Camino Talks with Jean-Louis Aspirot from the St Jean Pied de Port Pilgrim’s Office

Written by Wanda

In this episode of our talk series, Umberto di Venosa, CEO of Follow The Camino did a Camino Talk with Jean Louis Aspirot from the Saint Jean Pied de Port Pilgrim’s Office.

Jean-Louis is in charge of the Saint Jean Pied De Port pilgrims’ office and is general secretary of the Pilgrims’ Association of the Pyrénées-Atlantiques, the region around Biarritz.

What is the Pilgrimage Office in Saint-Jean-Pied-de-Port?

[00:01:37.240] – Umberto

Hello everyone, today with Follow the Camino and Camino Talks, we are pleased to welcome Jean-Louis Aspiraux. Who is in charge of the Saint Jean Pied De Port pilgrims’ office and general secretary of the Pilgrims’ Association of the Pyrénées-Atlantiques, the region around Biarritz. 

Hello Jean-Louis, thank you for giving us a little time today. I’m going to ask you a few questions about the pilgrims’ office, etc, because we have a lot of people who are interested in what’s going on in your area. Jean-Louis, what is the Pilgrimage Office in Saint-Jean-Pied-de-Port?

[00:02:31.380] – Jean-Louis

The Saint-Jean-Pied-de-Port Pilgrims’ Office is a reception office and a kind of tourist office for pilgrims. So at Saint-Jean-Pied-de-Port we mainly receive pilgrims coming from abroad. 80% of the pilgrims who come to our office are foreigners who arrive by plane to Paris, by train to Bayonne and from Bayonne to Saint-Jean-Pied-de-Port with another small train. Last year, in 2019, we received 61,104 pilgrims, 1,982 of whom were Irish. The Irish are in tenth place in terms of the number of pilgrims passing through the office. Out of the total for the year, we had 114 different nationalities.

[00:03:50.540] – Umberto

That’s amazing. Does that mean you have to have people who speak every language?

[00:03:58.020] – Jean-Louis

So, of course, the volunteers who work in the pilgrims’ office, in short, must essentially speak English. Because it’s still quite an essential language. Volunteers stay at the pilgrim office for a week, Monday to Monday. And the volunteers come from all over the world.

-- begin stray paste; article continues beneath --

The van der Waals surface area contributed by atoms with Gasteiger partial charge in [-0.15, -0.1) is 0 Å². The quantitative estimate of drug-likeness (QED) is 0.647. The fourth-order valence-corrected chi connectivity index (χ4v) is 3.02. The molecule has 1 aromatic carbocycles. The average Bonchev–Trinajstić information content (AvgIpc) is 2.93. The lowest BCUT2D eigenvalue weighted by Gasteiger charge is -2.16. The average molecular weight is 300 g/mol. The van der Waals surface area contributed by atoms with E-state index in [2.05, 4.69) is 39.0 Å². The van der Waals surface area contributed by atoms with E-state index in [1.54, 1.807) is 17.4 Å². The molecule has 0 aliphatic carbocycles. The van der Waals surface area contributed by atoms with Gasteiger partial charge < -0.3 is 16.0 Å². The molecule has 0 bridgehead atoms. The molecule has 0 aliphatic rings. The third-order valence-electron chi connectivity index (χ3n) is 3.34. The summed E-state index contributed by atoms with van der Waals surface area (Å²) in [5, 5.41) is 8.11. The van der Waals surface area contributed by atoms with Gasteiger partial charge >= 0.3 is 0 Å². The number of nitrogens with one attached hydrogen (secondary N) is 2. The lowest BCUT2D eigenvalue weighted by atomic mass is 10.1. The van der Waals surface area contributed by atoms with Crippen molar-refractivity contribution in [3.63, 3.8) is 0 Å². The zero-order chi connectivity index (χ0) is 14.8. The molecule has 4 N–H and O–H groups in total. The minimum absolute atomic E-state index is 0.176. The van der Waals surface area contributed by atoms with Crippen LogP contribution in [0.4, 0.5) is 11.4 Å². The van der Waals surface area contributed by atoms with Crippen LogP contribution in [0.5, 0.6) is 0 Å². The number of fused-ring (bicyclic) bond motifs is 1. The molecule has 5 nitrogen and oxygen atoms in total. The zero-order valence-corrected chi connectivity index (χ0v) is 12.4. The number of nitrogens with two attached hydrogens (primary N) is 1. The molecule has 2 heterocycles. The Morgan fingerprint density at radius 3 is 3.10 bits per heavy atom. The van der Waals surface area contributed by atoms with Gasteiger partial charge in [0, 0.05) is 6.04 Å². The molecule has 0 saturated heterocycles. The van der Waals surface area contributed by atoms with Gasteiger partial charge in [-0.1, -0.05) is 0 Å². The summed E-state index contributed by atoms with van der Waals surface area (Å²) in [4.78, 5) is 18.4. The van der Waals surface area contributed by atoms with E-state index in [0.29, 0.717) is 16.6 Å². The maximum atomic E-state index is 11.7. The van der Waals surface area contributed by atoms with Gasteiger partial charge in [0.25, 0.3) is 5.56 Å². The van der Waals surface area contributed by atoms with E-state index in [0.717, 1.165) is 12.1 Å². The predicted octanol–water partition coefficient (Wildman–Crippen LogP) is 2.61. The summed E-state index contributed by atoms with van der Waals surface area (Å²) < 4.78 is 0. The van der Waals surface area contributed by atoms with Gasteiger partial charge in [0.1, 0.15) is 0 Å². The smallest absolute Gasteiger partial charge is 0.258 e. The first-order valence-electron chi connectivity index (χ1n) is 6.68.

[00:04:31.860] – Umberto

Are these the people who contact you and ask “can I come next year or in a month”? How is it organized?

[00:04:44.610] – Jean-Louis

Most of the time they are volunteers, people who have come to the pilgrim’s office as pilgrims before they leave. When they have finished the way, they have a bit of a desire to share what they have received from the way. For them, it is a way to share a little bit of their experience, to share it with the new starters on the way.

[00:05:19.410] – Umberto

How many volunteers do you regularly have and from where are they from?

00:05:30.330] – Jean-Louis

Yes, in general, the teams are constituted, according to the seasons because inevitably, there are months when there are fewer pilgrims than other months. Teams are made up of 2, 3, 4 up to 5 volunteers at the height of the season. For example, at the moment, in May, which is a rather important month where there are a lot of pilgrims. We would have seen five volunteers permanently at the reception desk.

[00:06:07.330] – Umberto

So when these volunteers are there, do they sleep in a private home or in a defined place?

[00:06:19.170] – Jean-Louis

They are housed with us at 39 de la Citadelle, the Association rents the whole building. So they have their room, their kitchen. They have everything they need to get through the week, with all the necessary amenities.